Benjamin Franklin was an exhibitionist
Throughout his life, Franklin acquired many admirers (particularly in France, where he used his talents to win support for the American Revolution). In addition to political accomplishments, Franklin was a renowned scientist and inventor.
However, along with political, creative and scientific genius came eccentricities, one of which were Franklin’s “air baths.” Franklin described the ritual to a friend: “I have found it much more agreeable to my constitution to bathe in another element, I mean cold air. With this view I rise early almost every morning, and sit in my chamber without any clothes whatever, half an hour or an hour, according to the season, either reading or writing. This practice is not in the least painful, but on the contrary, agreeable.”
Franklin took these “baths” in front of an open window on the first floor. He thus also introduced “air baths” to many of his neighbors, whether they wanted to learn about the practice or not.
James Madison had to pay off his stepson's debt
James Madison may have had the strength to help found the United States of America and serve as the country’s president during wartime, but he was powerless to control a wayward family member.
When Madison wed his wife, Dolley, in 1794, she was a widow who brought her young son, John Payne Todd, into the marriage. Todd grew up to be a disappointment — his interests were gambling, drinking and spending money, and he spent time in debtor’s prison.
Madison likely spent a total of $40,000 in a vain attempt to expunge Todd’s debts ($20,000 of which was paid out in secret, as he wanted to protect Dolley from knowing the extent of her son’s shortcomings). It was a staggering sum of money at the time, and it meant that Madison didn’t leave his wife enough to live on after his death (Dolley survived in part because Congress bought Madison’s papers, marking an occasion when Congress actually did something useful).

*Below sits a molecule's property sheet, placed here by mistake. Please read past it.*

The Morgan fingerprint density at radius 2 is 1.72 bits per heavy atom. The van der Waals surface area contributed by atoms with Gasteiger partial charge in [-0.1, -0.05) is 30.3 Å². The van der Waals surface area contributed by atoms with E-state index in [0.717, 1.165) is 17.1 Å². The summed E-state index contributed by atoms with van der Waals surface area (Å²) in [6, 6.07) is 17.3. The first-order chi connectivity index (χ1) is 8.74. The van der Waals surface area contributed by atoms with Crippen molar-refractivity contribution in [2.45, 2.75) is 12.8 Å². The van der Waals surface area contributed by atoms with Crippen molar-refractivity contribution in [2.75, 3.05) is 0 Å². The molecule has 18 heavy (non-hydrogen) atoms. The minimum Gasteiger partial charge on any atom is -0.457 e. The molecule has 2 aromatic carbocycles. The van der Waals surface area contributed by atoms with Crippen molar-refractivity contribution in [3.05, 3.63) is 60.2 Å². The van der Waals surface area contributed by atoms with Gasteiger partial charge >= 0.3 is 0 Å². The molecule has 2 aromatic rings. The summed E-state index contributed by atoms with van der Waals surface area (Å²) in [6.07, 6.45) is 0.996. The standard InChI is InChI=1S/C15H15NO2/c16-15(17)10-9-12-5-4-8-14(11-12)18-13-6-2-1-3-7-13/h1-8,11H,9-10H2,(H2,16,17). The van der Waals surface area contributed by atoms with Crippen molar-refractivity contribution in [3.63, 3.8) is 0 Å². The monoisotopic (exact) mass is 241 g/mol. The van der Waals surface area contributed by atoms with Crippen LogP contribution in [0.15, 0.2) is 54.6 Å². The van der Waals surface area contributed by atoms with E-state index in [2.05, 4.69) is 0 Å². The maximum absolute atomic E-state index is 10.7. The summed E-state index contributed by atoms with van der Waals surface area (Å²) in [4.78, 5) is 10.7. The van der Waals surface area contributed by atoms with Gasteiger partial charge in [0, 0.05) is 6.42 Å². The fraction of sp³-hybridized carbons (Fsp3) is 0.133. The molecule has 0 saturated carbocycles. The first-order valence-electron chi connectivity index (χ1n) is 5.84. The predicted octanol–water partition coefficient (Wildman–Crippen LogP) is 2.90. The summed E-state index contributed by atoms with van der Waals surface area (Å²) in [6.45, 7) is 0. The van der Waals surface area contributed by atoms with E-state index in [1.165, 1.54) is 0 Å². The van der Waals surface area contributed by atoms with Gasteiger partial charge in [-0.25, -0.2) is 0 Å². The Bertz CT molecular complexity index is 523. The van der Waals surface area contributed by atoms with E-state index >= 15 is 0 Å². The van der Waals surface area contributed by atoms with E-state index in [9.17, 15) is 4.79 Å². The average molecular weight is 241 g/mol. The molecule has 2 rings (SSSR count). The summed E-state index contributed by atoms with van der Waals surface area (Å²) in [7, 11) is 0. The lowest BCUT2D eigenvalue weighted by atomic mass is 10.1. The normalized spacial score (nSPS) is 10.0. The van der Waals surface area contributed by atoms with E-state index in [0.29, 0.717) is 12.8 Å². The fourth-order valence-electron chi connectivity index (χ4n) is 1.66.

John Jay hated being Chief Justice
John Jay helped America gain independence and later worked toward the passage of the country’s new Constitution. But after being appointed as the first Chief Justice of the Supreme Court, Jay soon came to hate his new job.
At the time, Supreme Court justices were required to travel to circuit courts around the country in order to hear cases. Given the era’s road and travel conditions, it wasn’t a pleasant task. Jay decided that “the office of a Judge of the Supreme Court of the United States was in a degree intolerable,” and was happy to head to England to negotiate a treaty in 1794. He resigned from the court in 1795 to become New York’s governor.
When John Adams became president, he tried to get Jay to take up his old position as chief justice. Jay adamantly refused.
Alexander Hamilton took matters into his own hands
From his illegitimate birth on a Caribbean island, Alexander Hamilton climbed into the upper echelons of the newly formed United States. He accomplished this because he had the skills to succeed in a ye olde version of Game of Thrones.
Hamilton had a lot of sway as Washington’s treasury secretary. Even after he resigned from Washington’s cabinet, he remained a close presidential advisor and a controlling figure in the Federalist Party. When Adams became president after Washington, he discovered that his cabinet members were taking their marching orders from Hamilton.
Hamilton felt no qualms about this, declaring: “As the President nominates his ministers and may displace them when he pleases, it must be his own fault if he be not surrounded by men who for ability and integrity deserve his confidence.”